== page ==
Are you a salesperson? “Of course not. I am an accountant (or something else).” That’s the common internal story of most professionals. You may not realise that you are always a salesperson irrespective of your job description.
Sales is the process of communicating the value of something. Without the ability to convey value, no employee or professional can communicate adequately at work. Let’s see when and how you need to gain expertise in the art of selling in your career.
- Already always selling
First recognise that you are selling all the time. In your personal life, whether it is getting kids to study, preparing a budget with your family, planning an evening out with friends or initiating and building relationships—you are constantly sustaining a positive impression of yourself.
You are communicating the merits of your ideas, expanding your sphere of influence, furthering your interests by enrolling others to your point of view and negotiating through disagreements. Each of these interactions is reflected in equal measure on the professional front. Thus, you are already, always selling. Get better at it to succeed both personally and professionally.
- Get in the list
Your resume is your written sales pitch aimed at getting you shortlisted for an interview to a job you want. It is not an administrative document or a universally standardised record of your work history. How will you present it?
A lack of effort in your CV will make it look like an insipid classified advertisement whereas a professional attractive sales presentation through your resume will do justice to the product that is you. Frame and present your achievements in a manner that matches the employer’s requirements.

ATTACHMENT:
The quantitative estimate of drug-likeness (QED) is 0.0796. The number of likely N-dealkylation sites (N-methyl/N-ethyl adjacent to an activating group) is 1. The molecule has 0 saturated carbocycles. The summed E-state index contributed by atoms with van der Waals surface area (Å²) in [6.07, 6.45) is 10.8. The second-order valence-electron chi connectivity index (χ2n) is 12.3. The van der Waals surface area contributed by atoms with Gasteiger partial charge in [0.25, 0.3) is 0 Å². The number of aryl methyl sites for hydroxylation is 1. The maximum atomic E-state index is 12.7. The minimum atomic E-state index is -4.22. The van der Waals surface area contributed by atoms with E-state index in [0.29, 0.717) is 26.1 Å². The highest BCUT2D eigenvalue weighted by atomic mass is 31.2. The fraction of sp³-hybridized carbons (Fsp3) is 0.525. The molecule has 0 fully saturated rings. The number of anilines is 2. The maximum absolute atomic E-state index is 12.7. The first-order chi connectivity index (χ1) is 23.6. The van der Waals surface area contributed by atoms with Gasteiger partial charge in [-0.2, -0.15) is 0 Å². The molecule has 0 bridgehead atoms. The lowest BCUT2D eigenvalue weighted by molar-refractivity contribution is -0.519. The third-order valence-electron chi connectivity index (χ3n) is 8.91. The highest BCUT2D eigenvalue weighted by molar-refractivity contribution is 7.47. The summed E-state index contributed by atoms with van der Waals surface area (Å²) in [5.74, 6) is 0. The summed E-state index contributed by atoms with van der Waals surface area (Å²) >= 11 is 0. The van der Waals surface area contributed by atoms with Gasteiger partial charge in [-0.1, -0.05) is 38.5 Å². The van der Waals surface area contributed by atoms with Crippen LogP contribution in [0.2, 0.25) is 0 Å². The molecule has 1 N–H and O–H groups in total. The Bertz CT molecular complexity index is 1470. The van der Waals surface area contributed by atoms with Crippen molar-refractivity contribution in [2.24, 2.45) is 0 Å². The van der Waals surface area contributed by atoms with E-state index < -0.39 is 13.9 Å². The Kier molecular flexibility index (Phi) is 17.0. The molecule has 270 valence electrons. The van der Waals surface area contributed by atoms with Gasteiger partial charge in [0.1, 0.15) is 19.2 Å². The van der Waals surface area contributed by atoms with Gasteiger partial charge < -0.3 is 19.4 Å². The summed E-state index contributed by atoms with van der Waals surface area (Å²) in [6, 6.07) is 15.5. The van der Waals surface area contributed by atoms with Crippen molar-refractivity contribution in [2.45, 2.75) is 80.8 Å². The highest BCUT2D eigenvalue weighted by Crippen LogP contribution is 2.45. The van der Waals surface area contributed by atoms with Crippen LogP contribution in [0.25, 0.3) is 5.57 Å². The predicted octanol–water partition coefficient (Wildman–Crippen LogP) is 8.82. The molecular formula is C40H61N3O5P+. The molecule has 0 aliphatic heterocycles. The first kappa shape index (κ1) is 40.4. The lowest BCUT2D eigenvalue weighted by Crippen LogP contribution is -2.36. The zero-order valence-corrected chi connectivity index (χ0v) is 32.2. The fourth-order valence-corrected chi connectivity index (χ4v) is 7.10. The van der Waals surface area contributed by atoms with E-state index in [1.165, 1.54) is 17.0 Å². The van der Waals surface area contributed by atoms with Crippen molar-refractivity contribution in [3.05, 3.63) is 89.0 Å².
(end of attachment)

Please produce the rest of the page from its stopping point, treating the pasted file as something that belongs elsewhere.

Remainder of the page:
- Get a new job offer
Once you are shortlisted, you will sell yourself verbally through the interview and selection process to land the offer letter for a new job. This requires you to rehearse on expected questions relating to your experience, skills and fit for the role.
How you structure your responses, highlight your abilities and career milestones and promise on future deliverables will help close the sale. It will convince the interviewer that you meet expectations and the investment in your increased salary is justified.
- Create chance opportunities
As part of your job, every year you will meet or communicate with hundreds of professionals for the first time. As a good salesperson, always keep an elevator pitch ready in the form of a 30-second introduction on what you do or how you add value to your firm or industry.
The more compelling your pitch, the deeper and more lasting its impact. Some of these professionals will be influenced enough to remember you, meet you again, discuss their challenges and seek solutions through you thus creating a larger professional network and new chance opportunities for career growth.
- Organisation grease
Feedback on progress or tasks completed is what keeps the wheels of an organisation running. One person’s output or data is another person’s inputs while information on deadlines and progress helps your firm take timely and correct decisions.
Though giving regular updates on your project to your manager is an essential part of your work routine, it is also a recurring opportunity for you to sell yourself and communicate the value you are delivering. Frame your update in the context of the current business situation and against established acceptable benchmarks. For example, sales for my region in July have grown by 10%, which is double that of last July though overall market has shrunk by 3% this year.